Count minutes before the hour: The term “before the hour” is used with a specific number of minutes to indicate how long something will take place before the hour begins.

**Example: **What time is it on the clock?

What are some other ways to express time?

**Answer:**

**Step 1:** Observe the hour hand. The hour hand is at 8. So, the time is 8 hours.

**Step 2:** Observe the minute hand. The minute hand is close to 2 and also takes 1 space after 2 on the clock. Each space represents 1 minute.

So, the time is 8 hours: 11 minutes.

We can write this in two different ways:

1) By counting minutes before the hour: “11 minutes after 8”

2) By counting minutes after the hour: “49 minutes before 9”

Elapsed time is the difference between the beginning and the ending times of any event.

**Example:** You reach school at 8 am and you leave at 1 pm.

So, the elapsed time is 5 hours, that is, from 8 am to 1 pm.

There are two ways to define the elapsed time:

1) Using an analog method: We find the elapsed time marking the starting time and end time on analog watches.

**Example: **Find the elapsed time between 3:04 P.M. to 3:23 P.M.?

**Answer: **

**Step 1:** Draw the beginning and the ending times on an analog watch.

**Step2:** Count the minutes by 5s and 1s until we reach the ending time.

So, the elapsed time is 19 minutes.

2) Using a number line: We plot the starting and the ending times on the line. Then, we count until we reach it.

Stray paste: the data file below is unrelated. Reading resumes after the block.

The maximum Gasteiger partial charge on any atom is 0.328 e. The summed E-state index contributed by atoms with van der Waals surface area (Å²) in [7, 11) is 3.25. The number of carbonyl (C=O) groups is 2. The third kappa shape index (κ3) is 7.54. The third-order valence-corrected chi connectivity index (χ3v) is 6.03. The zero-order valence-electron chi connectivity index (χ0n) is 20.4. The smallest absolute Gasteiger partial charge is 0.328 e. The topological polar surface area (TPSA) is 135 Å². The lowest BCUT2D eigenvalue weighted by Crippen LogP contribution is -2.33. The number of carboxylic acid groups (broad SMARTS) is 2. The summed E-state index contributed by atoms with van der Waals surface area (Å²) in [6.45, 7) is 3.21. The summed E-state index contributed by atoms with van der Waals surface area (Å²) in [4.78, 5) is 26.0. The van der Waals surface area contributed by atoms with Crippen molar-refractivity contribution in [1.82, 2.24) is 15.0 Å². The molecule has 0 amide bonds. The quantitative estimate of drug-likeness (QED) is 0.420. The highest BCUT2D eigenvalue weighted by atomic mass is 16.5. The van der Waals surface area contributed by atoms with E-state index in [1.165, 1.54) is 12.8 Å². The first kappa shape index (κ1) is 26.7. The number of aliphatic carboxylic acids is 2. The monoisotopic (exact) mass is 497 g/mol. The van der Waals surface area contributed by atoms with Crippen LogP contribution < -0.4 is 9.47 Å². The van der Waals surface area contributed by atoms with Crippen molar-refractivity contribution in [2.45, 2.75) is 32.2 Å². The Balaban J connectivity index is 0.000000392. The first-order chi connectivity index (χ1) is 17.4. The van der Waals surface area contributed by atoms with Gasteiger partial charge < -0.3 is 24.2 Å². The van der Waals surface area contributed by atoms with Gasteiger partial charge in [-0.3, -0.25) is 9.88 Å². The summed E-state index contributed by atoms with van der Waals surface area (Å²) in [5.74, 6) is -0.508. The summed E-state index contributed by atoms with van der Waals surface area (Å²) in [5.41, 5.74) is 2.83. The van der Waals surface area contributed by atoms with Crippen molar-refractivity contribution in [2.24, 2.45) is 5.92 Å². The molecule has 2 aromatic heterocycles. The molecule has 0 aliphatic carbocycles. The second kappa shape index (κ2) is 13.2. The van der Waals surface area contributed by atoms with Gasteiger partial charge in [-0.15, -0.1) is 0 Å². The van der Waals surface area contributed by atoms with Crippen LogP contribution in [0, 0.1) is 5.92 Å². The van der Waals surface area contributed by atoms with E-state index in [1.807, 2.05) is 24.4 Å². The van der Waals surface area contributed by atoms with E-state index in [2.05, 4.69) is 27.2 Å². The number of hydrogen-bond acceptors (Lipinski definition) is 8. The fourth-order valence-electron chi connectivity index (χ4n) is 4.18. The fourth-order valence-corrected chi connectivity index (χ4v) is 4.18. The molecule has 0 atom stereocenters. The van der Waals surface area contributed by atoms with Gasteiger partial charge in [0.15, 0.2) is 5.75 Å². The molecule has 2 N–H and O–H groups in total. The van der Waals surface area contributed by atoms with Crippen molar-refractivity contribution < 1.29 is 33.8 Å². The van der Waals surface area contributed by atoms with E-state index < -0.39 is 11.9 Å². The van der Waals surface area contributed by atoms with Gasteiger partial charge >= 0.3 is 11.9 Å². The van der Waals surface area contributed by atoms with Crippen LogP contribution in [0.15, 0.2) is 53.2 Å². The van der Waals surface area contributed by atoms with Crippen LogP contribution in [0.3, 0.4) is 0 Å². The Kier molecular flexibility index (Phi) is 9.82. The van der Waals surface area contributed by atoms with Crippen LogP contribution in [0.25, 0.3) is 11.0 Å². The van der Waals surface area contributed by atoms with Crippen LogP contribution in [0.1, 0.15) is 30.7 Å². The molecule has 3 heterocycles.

**Example: **Find the elapsed time between 7:00 pm. to 8:23 P.M.pm?

**Answer: **

**step 1:** Draw the beginning and the ending times on the number line.

**Step 2:** Count the minutes by 5s and 1s until we reach the ending time.

So, the elapsed time is 1 hour 23 minutes.

**Example: **Determine the time shown in the clock below.

**Answer:**

**Step 1:** Observe the hour hand. The hour hand is at 12. So, the time is 12 hours.

**Step 2:** Observe the minute hand. The minute hand is at 3. Each space represents 1 minute. So, from 12 to 1, we will count 5 minutes. From 1 to 2, we will count 5 minutes and from 2 to 3, we will count 5 minutes as well.

So, the time is 12 hours: 15 minutes.

**Example: **Olivia started playing at 4:14 am. She stopped playing at 5:19 am. How long did she play at the park?

**Answer: **

As we can see from 4:14 to 5:00, she played for 46 minutes at the park.

From 5:00 to 5:19, she played for 19 minutes. So, the total time she spends playing is 1 hour 5 minutes, or 65 minutes.

**Example: **Find the elapsed time.

Start: 11:24 pm.

End: 11:26 pm.

The elapsed time is 2 minutes, or 120 seconds.

Frequently Asked Questions on Time

Consider what it would be like if the entire planet had a single time zone. In some places, noon would be the middle of the day, while in others, it would be morning, evening, or even in the middle of the night. We need different time zones mainly because different parts of the Earth have daylight at different times.

Finding the elapsed time is an important skill in everyday life. Understanding how to read a clock and how we measure time are both necessary for calculating the elapsed time.

**For example,** we calculate the time spent on activities like playing, reading, and so on every day.